This view of course runs contrary to the bulk of scripture. Faith in the bible is not simply a mental assent - in fact we are warned against this kind of bellief in James 2:
"But someone will say, ‘You have faith and I have works.’ Show me your faith without works, and I by my works will show you my faith. 19You believe that God is one; you do well. Even the demons believe—and shudder." Jas 2:18-19 (NRSV)
You see the faith of the Bible is not a mental assent to anything - it is a vibrant active faith. It is not a faith of simply believing - as noted in the passage even the demons believe! No, it is a a faith that compels us to follow Jesus, in both belief and action. Now people will attempt to say that I am teaching works save us - and that is not true! Works in and of themselves do nothing, and cannot save us - for we are saved by the grace of God through faith. However a faith that is without works is dead - and a dead faith will not save you either - a dead faith is what the demons have - and they shudder.
So how does all of this relate back to our Gospel reading? Well lets look at what the woman does. She has faith that Jesus has the ability to heal her of her haemorrhaging, and because of this faith she acts - she seeks him and reaches out to touch his garment. Hers is not a faith of assent only, she didn't just sit back and say well Jesus can heal me, I'll wait here until he does... No! She pushed through the crowd, determined to seek Him, she reached out to him - confident in his ability to heal her. Her faith was active, and alive! When she received her healing and Jesus asked who had touched him, she humbly came to him and opened up to him she was honest and truthful before God. This my brothers and sisters is real faith. It is living faith that seeks God, and it is living faith that receives from God.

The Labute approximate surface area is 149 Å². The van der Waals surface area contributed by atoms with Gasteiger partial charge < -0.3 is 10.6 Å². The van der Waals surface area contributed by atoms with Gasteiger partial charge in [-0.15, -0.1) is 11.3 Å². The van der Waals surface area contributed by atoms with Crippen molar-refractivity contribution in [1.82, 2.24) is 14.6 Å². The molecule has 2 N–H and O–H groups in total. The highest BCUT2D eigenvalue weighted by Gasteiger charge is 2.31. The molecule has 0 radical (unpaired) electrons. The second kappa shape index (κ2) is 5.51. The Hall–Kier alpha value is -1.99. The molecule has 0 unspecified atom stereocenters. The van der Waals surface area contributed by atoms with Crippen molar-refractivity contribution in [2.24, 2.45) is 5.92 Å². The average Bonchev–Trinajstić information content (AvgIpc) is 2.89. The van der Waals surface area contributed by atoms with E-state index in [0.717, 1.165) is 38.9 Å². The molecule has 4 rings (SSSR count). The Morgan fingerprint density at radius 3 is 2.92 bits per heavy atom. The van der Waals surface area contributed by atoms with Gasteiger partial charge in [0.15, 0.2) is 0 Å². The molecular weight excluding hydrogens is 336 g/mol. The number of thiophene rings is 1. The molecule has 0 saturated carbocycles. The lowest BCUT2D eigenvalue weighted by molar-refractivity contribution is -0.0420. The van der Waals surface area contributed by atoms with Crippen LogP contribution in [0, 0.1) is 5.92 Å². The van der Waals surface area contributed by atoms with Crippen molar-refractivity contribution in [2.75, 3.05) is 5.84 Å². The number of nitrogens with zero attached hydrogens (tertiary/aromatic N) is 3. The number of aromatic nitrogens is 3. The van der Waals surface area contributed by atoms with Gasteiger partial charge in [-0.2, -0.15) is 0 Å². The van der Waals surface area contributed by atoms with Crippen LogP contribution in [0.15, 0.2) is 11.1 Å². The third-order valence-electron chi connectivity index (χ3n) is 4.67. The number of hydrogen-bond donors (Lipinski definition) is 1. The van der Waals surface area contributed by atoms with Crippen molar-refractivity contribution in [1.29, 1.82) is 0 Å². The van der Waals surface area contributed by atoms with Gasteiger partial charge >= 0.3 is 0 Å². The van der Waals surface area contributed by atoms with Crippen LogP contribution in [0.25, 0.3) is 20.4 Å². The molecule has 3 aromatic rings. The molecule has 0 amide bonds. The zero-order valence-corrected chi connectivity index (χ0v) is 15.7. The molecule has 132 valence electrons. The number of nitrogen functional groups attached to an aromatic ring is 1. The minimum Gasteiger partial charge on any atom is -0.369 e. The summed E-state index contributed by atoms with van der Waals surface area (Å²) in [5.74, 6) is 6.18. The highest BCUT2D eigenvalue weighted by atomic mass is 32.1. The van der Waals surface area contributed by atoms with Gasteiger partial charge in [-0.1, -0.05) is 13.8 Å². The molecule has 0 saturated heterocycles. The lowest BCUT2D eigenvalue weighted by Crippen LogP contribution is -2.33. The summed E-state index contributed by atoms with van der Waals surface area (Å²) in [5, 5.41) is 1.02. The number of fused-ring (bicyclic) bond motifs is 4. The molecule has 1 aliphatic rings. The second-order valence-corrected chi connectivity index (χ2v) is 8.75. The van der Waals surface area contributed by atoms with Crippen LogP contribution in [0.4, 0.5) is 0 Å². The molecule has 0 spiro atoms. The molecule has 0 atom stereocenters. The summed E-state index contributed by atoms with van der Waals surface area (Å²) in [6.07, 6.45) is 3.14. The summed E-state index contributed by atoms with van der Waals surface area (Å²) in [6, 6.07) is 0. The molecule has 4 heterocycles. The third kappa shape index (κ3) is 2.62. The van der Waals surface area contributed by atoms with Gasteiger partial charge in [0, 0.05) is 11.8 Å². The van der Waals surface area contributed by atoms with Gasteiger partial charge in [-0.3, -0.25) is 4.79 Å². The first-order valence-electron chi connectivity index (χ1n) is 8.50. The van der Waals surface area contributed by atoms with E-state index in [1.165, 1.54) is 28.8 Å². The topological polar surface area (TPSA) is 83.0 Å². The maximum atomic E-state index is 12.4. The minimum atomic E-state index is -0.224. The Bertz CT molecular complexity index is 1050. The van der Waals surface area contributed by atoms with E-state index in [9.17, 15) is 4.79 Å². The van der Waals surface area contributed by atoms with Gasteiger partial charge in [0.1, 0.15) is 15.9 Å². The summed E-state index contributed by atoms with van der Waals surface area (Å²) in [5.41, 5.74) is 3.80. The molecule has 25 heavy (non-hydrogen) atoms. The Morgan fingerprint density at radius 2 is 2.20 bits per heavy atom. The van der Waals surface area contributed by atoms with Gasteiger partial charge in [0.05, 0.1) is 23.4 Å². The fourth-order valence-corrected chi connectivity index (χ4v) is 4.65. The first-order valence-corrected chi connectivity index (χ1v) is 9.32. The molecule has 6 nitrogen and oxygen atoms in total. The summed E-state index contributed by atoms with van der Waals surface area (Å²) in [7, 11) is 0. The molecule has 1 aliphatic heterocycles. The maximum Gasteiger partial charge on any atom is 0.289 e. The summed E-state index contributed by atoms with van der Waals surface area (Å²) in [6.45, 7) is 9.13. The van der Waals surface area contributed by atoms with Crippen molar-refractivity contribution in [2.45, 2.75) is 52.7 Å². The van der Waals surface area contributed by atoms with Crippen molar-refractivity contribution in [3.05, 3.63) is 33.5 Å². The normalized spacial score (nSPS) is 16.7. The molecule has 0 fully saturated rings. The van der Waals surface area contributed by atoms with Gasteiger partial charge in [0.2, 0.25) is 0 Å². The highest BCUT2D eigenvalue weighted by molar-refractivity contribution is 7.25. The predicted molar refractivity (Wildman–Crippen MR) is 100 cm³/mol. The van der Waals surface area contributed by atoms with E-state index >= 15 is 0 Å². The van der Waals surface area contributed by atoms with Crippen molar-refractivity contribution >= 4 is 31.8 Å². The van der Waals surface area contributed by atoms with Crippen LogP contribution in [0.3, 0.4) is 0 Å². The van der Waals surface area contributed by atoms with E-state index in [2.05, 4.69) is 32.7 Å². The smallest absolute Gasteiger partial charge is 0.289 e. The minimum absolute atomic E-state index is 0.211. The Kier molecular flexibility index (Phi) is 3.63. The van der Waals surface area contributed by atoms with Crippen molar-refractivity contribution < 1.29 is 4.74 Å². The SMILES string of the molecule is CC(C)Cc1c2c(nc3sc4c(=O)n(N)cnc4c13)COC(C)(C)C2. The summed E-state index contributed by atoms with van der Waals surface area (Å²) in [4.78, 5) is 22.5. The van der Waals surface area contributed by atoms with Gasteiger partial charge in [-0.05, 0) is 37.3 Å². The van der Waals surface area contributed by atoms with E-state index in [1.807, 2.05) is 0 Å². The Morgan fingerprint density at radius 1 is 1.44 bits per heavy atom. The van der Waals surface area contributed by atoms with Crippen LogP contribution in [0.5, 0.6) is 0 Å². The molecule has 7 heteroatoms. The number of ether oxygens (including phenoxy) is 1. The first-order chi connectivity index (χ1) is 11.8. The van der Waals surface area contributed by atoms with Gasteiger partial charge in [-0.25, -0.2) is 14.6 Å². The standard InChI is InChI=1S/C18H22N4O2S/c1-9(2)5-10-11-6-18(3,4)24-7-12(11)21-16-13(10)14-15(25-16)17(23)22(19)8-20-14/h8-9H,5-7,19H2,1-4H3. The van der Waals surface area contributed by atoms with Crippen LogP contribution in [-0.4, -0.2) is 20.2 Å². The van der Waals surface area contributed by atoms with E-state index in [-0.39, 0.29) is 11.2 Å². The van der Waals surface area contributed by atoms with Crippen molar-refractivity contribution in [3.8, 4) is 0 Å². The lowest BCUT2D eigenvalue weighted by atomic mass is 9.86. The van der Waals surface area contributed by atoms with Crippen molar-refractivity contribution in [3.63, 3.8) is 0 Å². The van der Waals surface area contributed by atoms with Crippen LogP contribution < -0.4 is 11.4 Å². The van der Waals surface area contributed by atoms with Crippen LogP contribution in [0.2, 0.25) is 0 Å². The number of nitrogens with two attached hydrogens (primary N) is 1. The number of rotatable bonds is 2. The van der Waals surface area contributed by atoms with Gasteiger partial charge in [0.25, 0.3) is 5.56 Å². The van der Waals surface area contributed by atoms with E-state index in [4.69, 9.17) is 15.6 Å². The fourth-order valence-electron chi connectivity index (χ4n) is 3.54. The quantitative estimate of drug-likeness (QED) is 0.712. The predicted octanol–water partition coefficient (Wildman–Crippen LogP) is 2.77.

Jesus also gives us an example of complete and active faith. When he overhears the people from the leader of the synagogues house tell him that his daughter is dead, Jesus doesn't give his condolences, he says do not fear, only believe! He then proceeds to go to the man's home and simply tells a dead girl to get up! His faith didn't waiver - even when all hope seemed lost Jesus' actions spoke of his complete faith. Through this faith in action a great miracle occurs and a little girl who was dead, was raised!
So why don't we see misracles like this in the church now? Some will say that miracles and gifts of the spirit were only around for a short period after Jesus' resurrection - that they died with the apostles. I disagree - I contend that miracles can and do still happen and that the reason they are so very rare is because of the lukewarm, mental assent kind of faith that is the mainstay of the vast majority of professing Christians. If we want to see the Kingdom of God expressed on earth then we need to have a living, active faith; then and only then will we begin to see God manifest His power regularly through miracles throughout the church of Christ.
So where does your faith sit? Is it a living active faith? or do you simply believe as the demons do?